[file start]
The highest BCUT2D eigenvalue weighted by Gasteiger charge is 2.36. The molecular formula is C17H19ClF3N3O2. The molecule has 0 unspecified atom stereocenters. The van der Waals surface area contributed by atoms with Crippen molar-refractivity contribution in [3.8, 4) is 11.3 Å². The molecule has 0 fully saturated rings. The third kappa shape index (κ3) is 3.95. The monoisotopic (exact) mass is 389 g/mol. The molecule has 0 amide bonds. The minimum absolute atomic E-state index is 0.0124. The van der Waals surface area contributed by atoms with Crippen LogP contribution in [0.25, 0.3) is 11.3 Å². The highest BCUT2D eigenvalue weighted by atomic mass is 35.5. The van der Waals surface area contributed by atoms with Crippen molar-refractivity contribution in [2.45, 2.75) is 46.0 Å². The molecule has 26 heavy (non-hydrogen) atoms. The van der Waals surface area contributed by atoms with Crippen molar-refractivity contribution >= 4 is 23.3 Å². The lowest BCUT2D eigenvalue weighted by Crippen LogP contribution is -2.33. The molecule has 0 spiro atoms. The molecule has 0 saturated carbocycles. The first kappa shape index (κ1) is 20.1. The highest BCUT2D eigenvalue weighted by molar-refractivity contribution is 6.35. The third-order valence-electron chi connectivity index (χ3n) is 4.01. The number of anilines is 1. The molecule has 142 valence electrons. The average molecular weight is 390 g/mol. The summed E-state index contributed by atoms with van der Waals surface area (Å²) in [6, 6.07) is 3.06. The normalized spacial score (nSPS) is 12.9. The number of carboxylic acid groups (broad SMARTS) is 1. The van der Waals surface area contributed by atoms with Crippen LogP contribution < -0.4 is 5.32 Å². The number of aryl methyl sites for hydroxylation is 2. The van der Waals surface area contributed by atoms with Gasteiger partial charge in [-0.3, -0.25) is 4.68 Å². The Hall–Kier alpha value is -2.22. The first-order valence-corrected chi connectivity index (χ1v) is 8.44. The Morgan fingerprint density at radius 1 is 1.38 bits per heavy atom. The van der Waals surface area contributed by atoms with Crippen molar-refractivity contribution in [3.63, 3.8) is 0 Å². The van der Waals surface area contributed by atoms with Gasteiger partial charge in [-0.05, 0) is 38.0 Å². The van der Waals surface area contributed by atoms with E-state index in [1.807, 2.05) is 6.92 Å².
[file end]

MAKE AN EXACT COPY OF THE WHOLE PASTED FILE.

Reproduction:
The highest BCUT2D eigenvalue weighted by Gasteiger charge is 2.36. The molecular formula is C17H19ClF3N3O2. The molecule has 0 unspecified atom stereocenters. The van der Waals surface area contributed by atoms with Crippen molar-refractivity contribution in [3.8, 4) is 11.3 Å². The molecule has 0 fully saturated rings. The third kappa shape index (κ3) is 3.95. The monoisotopic (exact) mass is 389 g/mol. The molecule has 0 amide bonds. The minimum absolute atomic E-state index is 0.0124. The van der Waals surface area contributed by atoms with Crippen LogP contribution in [0.25, 0.3) is 11.3 Å². The highest BCUT2D eigenvalue weighted by atomic mass is 35.5. The van der Waals surface area contributed by atoms with Crippen molar-refractivity contribution in [2.45, 2.75) is 46.0 Å². The molecule has 26 heavy (non-hydrogen) atoms. The van der Waals surface area contributed by atoms with Crippen molar-refractivity contribution >= 4 is 23.3 Å². The lowest BCUT2D eigenvalue weighted by Crippen LogP contribution is -2.33. The molecule has 0 spiro atoms. The molecule has 0 saturated carbocycles. The first kappa shape index (κ1) is 20.1. The highest BCUT2D eigenvalue weighted by molar-refractivity contribution is 6.35. The third-order valence-electron chi connectivity index (χ3n) is 4.01. The number of anilines is 1. The molecule has 142 valence electrons. The average molecular weight is 390 g/mol. The summed E-state index contributed by atoms with van der Waals surface area (Å²) in [6, 6.07) is 3.06. The normalized spacial score (nSPS) is 12.9. The number of carboxylic acid groups (broad SMARTS) is 1. The van der Waals surface area contributed by atoms with Crippen LogP contribution < -0.4 is 5.32 Å². The number of aryl methyl sites for hydroxylation is 2. The van der Waals surface area contributed by atoms with Gasteiger partial charge in [-0.3, -0.25) is 4.68 Å². The Hall–Kier alpha value is -2.22. The first-order valence-corrected chi connectivity index (χ1v) is 8.44. The Morgan fingerprint density at radius 1 is 1.38 bits per heavy atom. The van der Waals surface area contributed by atoms with Crippen molar-refractivity contribution in [3.63, 3.8) is 0 Å². The van der Waals surface area contributed by atoms with Gasteiger partial charge in [-0.05, 0) is 38.0 Å². The van der Waals surface area contributed by atoms with E-state index in [1.807, 2.05) is 6.92 Å².